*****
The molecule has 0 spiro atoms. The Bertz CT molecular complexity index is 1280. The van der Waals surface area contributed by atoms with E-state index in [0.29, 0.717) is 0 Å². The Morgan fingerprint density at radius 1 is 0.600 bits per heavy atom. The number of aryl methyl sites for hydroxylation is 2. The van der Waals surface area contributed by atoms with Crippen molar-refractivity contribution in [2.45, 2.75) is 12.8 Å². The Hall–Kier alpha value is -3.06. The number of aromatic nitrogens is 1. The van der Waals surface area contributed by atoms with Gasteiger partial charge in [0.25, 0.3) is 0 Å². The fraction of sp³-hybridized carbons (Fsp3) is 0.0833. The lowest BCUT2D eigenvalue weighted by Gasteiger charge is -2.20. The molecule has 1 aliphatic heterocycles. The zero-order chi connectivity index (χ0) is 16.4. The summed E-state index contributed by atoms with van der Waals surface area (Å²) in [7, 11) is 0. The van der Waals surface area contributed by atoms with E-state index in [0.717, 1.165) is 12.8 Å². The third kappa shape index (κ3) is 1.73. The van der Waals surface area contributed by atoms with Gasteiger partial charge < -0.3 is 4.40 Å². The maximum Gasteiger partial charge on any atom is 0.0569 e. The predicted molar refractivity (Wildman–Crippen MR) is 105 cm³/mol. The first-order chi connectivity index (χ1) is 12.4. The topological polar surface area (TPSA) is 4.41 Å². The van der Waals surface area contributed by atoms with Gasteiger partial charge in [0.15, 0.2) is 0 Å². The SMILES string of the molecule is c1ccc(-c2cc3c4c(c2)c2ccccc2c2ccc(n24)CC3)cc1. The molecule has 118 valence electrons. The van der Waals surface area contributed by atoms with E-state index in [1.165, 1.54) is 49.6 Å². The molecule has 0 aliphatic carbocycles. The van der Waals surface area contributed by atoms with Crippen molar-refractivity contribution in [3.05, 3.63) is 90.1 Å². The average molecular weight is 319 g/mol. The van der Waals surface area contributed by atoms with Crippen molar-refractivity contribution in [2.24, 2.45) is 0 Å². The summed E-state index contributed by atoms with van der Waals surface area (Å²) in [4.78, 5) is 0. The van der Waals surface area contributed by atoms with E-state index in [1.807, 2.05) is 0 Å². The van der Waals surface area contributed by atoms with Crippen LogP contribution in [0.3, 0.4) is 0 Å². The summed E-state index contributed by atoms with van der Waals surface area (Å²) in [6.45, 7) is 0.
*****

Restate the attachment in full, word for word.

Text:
The molecule has 0 spiro atoms. The Bertz CT molecular complexity index is 1280. The van der Waals surface area contributed by atoms with E-state index in [0.29, 0.717) is 0 Å². The Morgan fingerprint density at radius 1 is 0.600 bits per heavy atom. The number of aryl methyl sites for hydroxylation is 2. The van der Waals surface area contributed by atoms with Crippen molar-refractivity contribution in [2.45, 2.75) is 12.8 Å². The Hall–Kier alpha value is -3.06. The number of aromatic nitrogens is 1. The van der Waals surface area contributed by atoms with Gasteiger partial charge in [0.25, 0.3) is 0 Å². The fraction of sp³-hybridized carbons (Fsp3) is 0.0833. The lowest BCUT2D eigenvalue weighted by Gasteiger charge is -2.20. The molecule has 1 aliphatic heterocycles. The zero-order chi connectivity index (χ0) is 16.4. The summed E-state index contributed by atoms with van der Waals surface area (Å²) in [7, 11) is 0. The van der Waals surface area contributed by atoms with E-state index in [0.717, 1.165) is 12.8 Å². The third kappa shape index (κ3) is 1.73. The van der Waals surface area contributed by atoms with Gasteiger partial charge < -0.3 is 4.40 Å². The maximum Gasteiger partial charge on any atom is 0.0569 e. The predicted molar refractivity (Wildman–Crippen MR) is 105 cm³/mol. The first-order chi connectivity index (χ1) is 12.4. The topological polar surface area (TPSA) is 4.41 Å². The van der Waals surface area contributed by atoms with Gasteiger partial charge in [0.15, 0.2) is 0 Å². The SMILES string of the molecule is c1ccc(-c2cc3c4c(c2)c2ccccc2c2ccc(n24)CC3)cc1. The molecule has 118 valence electrons. The van der Waals surface area contributed by atoms with E-state index in [1.165, 1.54) is 49.6 Å². The molecule has 0 aliphatic carbocycles. The van der Waals surface area contributed by atoms with Crippen molar-refractivity contribution in [3.05, 3.63) is 90.1 Å². The average molecular weight is 319 g/mol. The van der Waals surface area contributed by atoms with Crippen molar-refractivity contribution in [2.24, 2.45) is 0 Å². The summed E-state index contributed by atoms with van der Waals surface area (Å²) in [4.78, 5) is 0. The van der Waals surface area contributed by atoms with E-state index in [1.807, 2.05) is 0 Å². The van der Waals surface area contributed by atoms with Crippen LogP contribution in [0.3, 0.4) is 0 Å². The summed E-state index contributed by atoms with van der Waals surface area (Å²) in [6.45, 7) is 0.